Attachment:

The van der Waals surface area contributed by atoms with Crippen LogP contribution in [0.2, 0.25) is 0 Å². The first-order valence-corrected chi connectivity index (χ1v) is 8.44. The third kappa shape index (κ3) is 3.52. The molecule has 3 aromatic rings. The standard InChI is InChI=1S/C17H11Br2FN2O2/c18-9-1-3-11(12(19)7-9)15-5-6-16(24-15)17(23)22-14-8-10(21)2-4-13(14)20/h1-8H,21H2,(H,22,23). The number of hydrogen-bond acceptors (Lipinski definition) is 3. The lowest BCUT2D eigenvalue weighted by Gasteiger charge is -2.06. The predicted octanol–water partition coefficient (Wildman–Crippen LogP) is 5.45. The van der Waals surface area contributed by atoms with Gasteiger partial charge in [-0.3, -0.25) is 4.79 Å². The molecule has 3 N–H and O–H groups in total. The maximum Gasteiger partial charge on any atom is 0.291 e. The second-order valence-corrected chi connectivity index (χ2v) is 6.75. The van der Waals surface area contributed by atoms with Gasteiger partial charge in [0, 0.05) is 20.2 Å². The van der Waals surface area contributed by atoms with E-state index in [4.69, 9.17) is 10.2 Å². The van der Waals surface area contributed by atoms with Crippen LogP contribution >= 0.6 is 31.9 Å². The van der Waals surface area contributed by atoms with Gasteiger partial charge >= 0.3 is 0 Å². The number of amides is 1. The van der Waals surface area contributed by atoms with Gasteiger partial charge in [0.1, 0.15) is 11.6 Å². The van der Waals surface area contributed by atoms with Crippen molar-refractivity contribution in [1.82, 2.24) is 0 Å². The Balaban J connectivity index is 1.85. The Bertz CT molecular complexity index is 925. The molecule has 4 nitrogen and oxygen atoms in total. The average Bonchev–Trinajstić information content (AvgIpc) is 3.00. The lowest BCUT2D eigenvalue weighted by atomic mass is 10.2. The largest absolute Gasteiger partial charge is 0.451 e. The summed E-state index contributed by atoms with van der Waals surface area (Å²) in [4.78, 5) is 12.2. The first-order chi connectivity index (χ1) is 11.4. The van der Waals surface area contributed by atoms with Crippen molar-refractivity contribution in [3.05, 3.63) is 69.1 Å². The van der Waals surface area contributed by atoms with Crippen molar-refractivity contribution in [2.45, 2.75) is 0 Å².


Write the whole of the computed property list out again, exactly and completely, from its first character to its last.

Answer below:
The van der Waals surface area contributed by atoms with Crippen LogP contribution in [0.2, 0.25) is 0 Å². The first-order valence-corrected chi connectivity index (χ1v) is 8.44. The third kappa shape index (κ3) is 3.52. The molecule has 3 aromatic rings. The standard InChI is InChI=1S/C17H11Br2FN2O2/c18-9-1-3-11(12(19)7-9)15-5-6-16(24-15)17(23)22-14-8-10(21)2-4-13(14)20/h1-8H,21H2,(H,22,23). The number of hydrogen-bond acceptors (Lipinski definition) is 3. The lowest BCUT2D eigenvalue weighted by Gasteiger charge is -2.06. The predicted octanol–water partition coefficient (Wildman–Crippen LogP) is 5.45. The van der Waals surface area contributed by atoms with Gasteiger partial charge in [-0.3, -0.25) is 4.79 Å². The molecule has 3 N–H and O–H groups in total. The maximum Gasteiger partial charge on any atom is 0.291 e. The second-order valence-corrected chi connectivity index (χ2v) is 6.75. The van der Waals surface area contributed by atoms with Gasteiger partial charge in [0, 0.05) is 20.2 Å². The van der Waals surface area contributed by atoms with E-state index in [4.69, 9.17) is 10.2 Å². The van der Waals surface area contributed by atoms with Crippen LogP contribution >= 0.6 is 31.9 Å². The van der Waals surface area contributed by atoms with Gasteiger partial charge >= 0.3 is 0 Å². The number of amides is 1. The van der Waals surface area contributed by atoms with Gasteiger partial charge in [0.1, 0.15) is 11.6 Å². The van der Waals surface area contributed by atoms with Crippen molar-refractivity contribution in [1.82, 2.24) is 0 Å². The Balaban J connectivity index is 1.85. The Bertz CT molecular complexity index is 925. The molecule has 4 nitrogen and oxygen atoms in total. The average Bonchev–Trinajstić information content (AvgIpc) is 3.00. The lowest BCUT2D eigenvalue weighted by atomic mass is 10.2. The largest absolute Gasteiger partial charge is 0.451 e. The summed E-state index contributed by atoms with van der Waals surface area (Å²) in [4.78, 5) is 12.2. The first-order chi connectivity index (χ1) is 11.4. The van der Waals surface area contributed by atoms with Crippen molar-refractivity contribution in [3.05, 3.63) is 69.1 Å². The van der Waals surface area contributed by atoms with Crippen molar-refractivity contribution in [2.45, 2.75) is 0 Å².